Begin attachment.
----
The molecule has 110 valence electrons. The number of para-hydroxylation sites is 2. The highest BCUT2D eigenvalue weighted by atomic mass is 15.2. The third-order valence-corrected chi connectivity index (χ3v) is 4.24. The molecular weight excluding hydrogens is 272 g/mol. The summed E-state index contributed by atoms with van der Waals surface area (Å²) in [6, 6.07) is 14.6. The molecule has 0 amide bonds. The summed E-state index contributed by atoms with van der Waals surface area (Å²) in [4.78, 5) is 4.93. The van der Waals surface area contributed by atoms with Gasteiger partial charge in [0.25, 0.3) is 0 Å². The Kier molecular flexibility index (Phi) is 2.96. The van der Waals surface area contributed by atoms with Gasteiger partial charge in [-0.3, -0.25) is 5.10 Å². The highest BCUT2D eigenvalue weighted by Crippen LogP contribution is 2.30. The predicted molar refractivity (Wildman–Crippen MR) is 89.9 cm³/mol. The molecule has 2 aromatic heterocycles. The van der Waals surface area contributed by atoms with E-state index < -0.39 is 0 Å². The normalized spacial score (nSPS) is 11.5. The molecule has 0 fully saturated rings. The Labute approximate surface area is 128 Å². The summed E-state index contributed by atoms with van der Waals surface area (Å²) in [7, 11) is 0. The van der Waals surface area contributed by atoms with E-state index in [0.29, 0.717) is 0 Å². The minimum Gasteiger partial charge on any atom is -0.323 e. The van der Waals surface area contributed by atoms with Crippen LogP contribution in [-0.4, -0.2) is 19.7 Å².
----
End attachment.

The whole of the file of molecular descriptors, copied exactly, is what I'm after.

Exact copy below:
The molecule has 110 valence electrons. The number of para-hydroxylation sites is 2. The highest BCUT2D eigenvalue weighted by atomic mass is 15.2. The third-order valence-corrected chi connectivity index (χ3v) is 4.24. The molecular weight excluding hydrogens is 272 g/mol. The summed E-state index contributed by atoms with van der Waals surface area (Å²) in [6, 6.07) is 14.6. The molecule has 0 amide bonds. The summed E-state index contributed by atoms with van der Waals surface area (Å²) in [4.78, 5) is 4.93. The van der Waals surface area contributed by atoms with Gasteiger partial charge in [0.25, 0.3) is 0 Å². The Kier molecular flexibility index (Phi) is 2.96. The van der Waals surface area contributed by atoms with Gasteiger partial charge in [-0.3, -0.25) is 5.10 Å². The highest BCUT2D eigenvalue weighted by Crippen LogP contribution is 2.30. The predicted molar refractivity (Wildman–Crippen MR) is 89.9 cm³/mol. The molecule has 2 aromatic heterocycles. The van der Waals surface area contributed by atoms with E-state index < -0.39 is 0 Å². The normalized spacial score (nSPS) is 11.5. The molecule has 0 fully saturated rings. The Labute approximate surface area is 128 Å². The summed E-state index contributed by atoms with van der Waals surface area (Å²) in [7, 11) is 0. The van der Waals surface area contributed by atoms with E-state index in [0.29, 0.717) is 0 Å². The minimum Gasteiger partial charge on any atom is -0.323 e. The van der Waals surface area contributed by atoms with Crippen LogP contribution in [-0.4, -0.2) is 19.7 Å².